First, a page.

The room we were in was green-man, it was green. It had green asbestos tiles on the floor, the walls were a lighter shade of green, and even the old heater thing next to the wall was painted green. There were two chairs along one wall and one of those hard doctor beds with a piece of white paper pulled down over it in the center of the room. The girl's father was in one chair, while I was in my momma's lap on the other. The girl's mother was standing next to the doctor table, consoling her daughter with a nurse, and Joe Benny was perched in the window seat next to her looking a bit pale.

The doctor finally arrived and assessed the bite wound. He explained some things in grown-up talk to the parents and then told the nurse to prepare things to sew up the wound. I looked over and saw Joe Benny rub his face and noticed a bit of sweat forming on that forehead that expressed so much of his emotion.

The next few minutes were amazing to me, and I still remember them 50 years later so vividly. First of all, looking back, how in the world was it all right for a little kid like me to be in the room to watch an arm sewing? Next, why did we even take her to a doctor's office instead of an “emergency room”? And then, why was Joe Benny sitting so far away from the action?

There was a lot of screaming and crying as the doctor injected a local anesthetic before he sanitized and sutured. I was mortified and scared to death. I can remember melting into my mother's arms and just being so thankful I had listened to my dad. Then the sewing started. That part was actually much easier to watch for me. The crying and screaming had stopped, and I was enthralled as I watched the needle moving. It was just like my grandmother did when she was making quilts in the den. I couldn't believe they did the same thing to skin.

My daddy's hands were lying limp on the floor, and his feet weren't even touching the ground.

Then about halfway through the sewing, I heard a thud behind me. My daddy was bent in two over the room's green heater (which was, thankfully, turned off). His hands were lying limp on the floor, and his feet weren't even touching the ground. It was like he'd suddenly fallen asleep, like a little kid in his high chair.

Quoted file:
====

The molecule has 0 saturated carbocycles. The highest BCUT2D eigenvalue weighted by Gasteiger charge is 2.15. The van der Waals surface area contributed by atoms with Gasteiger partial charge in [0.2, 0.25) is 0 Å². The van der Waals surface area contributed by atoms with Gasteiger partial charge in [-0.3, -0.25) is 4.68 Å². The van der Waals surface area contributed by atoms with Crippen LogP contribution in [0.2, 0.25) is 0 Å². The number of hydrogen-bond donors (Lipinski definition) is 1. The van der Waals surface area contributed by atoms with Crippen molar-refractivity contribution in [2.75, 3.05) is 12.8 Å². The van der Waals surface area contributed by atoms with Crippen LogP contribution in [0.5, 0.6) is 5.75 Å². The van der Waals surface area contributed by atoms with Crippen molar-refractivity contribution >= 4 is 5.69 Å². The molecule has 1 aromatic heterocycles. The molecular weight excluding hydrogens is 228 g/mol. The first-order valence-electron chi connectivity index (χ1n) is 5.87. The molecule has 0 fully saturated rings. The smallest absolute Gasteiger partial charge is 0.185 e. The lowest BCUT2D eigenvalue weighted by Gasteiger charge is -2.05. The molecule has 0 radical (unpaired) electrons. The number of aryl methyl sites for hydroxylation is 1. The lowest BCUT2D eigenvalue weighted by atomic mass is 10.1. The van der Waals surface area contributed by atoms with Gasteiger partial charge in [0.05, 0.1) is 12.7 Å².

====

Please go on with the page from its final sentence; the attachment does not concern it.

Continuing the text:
My momma made a screech and put me on the floor as she scrambled across the room to assist him. The nurse left the doctor's side and ran to check on him. I had no idea what was going on. I crawled back up into the chair and watched with great anticipation to find out why everyone was so concerned that my daddy had fallen asleep.

It was several years later that I finally laughed about this. And I still laugh. In fact, I'm cracking up as I write this. My dad, all 6'4” of him, couldn't stand the sight of blood. He passed out in a doctor's office, draped over an old-timey heater like laundry on a West Texas clothesline. He never did admit it though. He always claimed it was because he hadn't eaten all day and was low on glucose.

I hope and pray that I got that man's sense of humor, compassion, wonderful smile and amazing intelligence, but I'm so glad I didn't get his weak stomach for sewing up tissue. I miss you, Joe Benny.

My momma reminded me of this story on the phone recently. We laughed and laughed and then laughed some more. Thank you, momma. Made my day.

Bo Brock, DVM, owns Brock Veterinary Clinic in Lamesa, Texas. His latest book is Crowded in the Middle of Nowhere: Tales of Humor and Healing From Rural America.